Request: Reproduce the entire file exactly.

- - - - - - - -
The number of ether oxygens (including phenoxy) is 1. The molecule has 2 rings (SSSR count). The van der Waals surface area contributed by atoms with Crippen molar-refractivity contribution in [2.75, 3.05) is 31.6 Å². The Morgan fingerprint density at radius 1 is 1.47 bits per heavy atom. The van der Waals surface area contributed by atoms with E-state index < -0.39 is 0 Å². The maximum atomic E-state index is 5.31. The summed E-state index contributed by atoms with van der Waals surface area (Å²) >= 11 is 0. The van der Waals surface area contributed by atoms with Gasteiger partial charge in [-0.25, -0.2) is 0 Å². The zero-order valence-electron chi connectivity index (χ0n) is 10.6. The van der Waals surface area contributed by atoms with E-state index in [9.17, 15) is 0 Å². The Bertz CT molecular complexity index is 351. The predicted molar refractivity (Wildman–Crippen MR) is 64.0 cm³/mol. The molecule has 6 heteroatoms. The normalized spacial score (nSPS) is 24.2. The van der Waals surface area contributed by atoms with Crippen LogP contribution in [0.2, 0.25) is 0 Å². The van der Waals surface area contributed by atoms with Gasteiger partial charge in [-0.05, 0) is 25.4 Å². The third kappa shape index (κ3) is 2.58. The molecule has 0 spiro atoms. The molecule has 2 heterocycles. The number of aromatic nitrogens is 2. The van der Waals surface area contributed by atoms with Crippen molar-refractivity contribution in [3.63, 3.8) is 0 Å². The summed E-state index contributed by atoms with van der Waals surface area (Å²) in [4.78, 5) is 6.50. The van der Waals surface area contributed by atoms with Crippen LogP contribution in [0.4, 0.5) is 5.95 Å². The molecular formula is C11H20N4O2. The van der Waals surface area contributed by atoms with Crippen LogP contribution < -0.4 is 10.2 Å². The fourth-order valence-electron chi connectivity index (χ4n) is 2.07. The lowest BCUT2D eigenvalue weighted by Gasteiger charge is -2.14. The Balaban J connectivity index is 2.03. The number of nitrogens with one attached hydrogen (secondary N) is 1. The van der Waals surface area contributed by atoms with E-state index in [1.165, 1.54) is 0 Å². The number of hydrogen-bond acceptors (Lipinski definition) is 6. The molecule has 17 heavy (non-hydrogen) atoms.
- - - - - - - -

The number of ether oxygens (including phenoxy) is 1. The molecule has 2 rings (SSSR count). The van der Waals surface area contributed by atoms with Crippen molar-refractivity contribution in [2.75, 3.05) is 31.6 Å². The Morgan fingerprint density at radius 1 is 1.47 bits per heavy atom. The van der Waals surface area contributed by atoms with E-state index < -0.39 is 0 Å². The maximum atomic E-state index is 5.31. The summed E-state index contributed by atoms with van der Waals surface area (Å²) >= 11 is 0. The van der Waals surface area contributed by atoms with Gasteiger partial charge in [-0.25, -0.2) is 0 Å². The zero-order valence-electron chi connectivity index (χ0n) is 10.6. The van der Waals surface area contributed by atoms with E-state index in [9.17, 15) is 0 Å². The Bertz CT molecular complexity index is 351. The predicted molar refractivity (Wildman–Crippen MR) is 64.0 cm³/mol. The molecule has 6 heteroatoms. The normalized spacial score (nSPS) is 24.2. The van der Waals surface area contributed by atoms with Crippen LogP contribution in [0.2, 0.25) is 0 Å². The van der Waals surface area contributed by atoms with Gasteiger partial charge in [-0.05, 0) is 25.4 Å². The third kappa shape index (κ3) is 2.58. The molecule has 0 spiro atoms. The molecule has 2 heterocycles. The number of aromatic nitrogens is 2. The van der Waals surface area contributed by atoms with Crippen molar-refractivity contribution in [3.63, 3.8) is 0 Å². The summed E-state index contributed by atoms with van der Waals surface area (Å²) in [4.78, 5) is 6.50. The van der Waals surface area contributed by atoms with Crippen LogP contribution in [0.4, 0.5) is 5.95 Å². The molecular formula is C11H20N4O2. The van der Waals surface area contributed by atoms with Crippen LogP contribution < -0.4 is 10.2 Å². The fourth-order valence-electron chi connectivity index (χ4n) is 2.07. The lowest BCUT2D eigenvalue weighted by Gasteiger charge is -2.14. The Balaban J connectivity index is 2.03. The number of nitrogens with one attached hydrogen (secondary N) is 1. The van der Waals surface area contributed by atoms with E-state index in [1.165, 1.54) is 0 Å². The number of hydrogen-bond acceptors (Lipinski definition) is 6. The molecule has 17 heavy (non-hydrogen) atoms.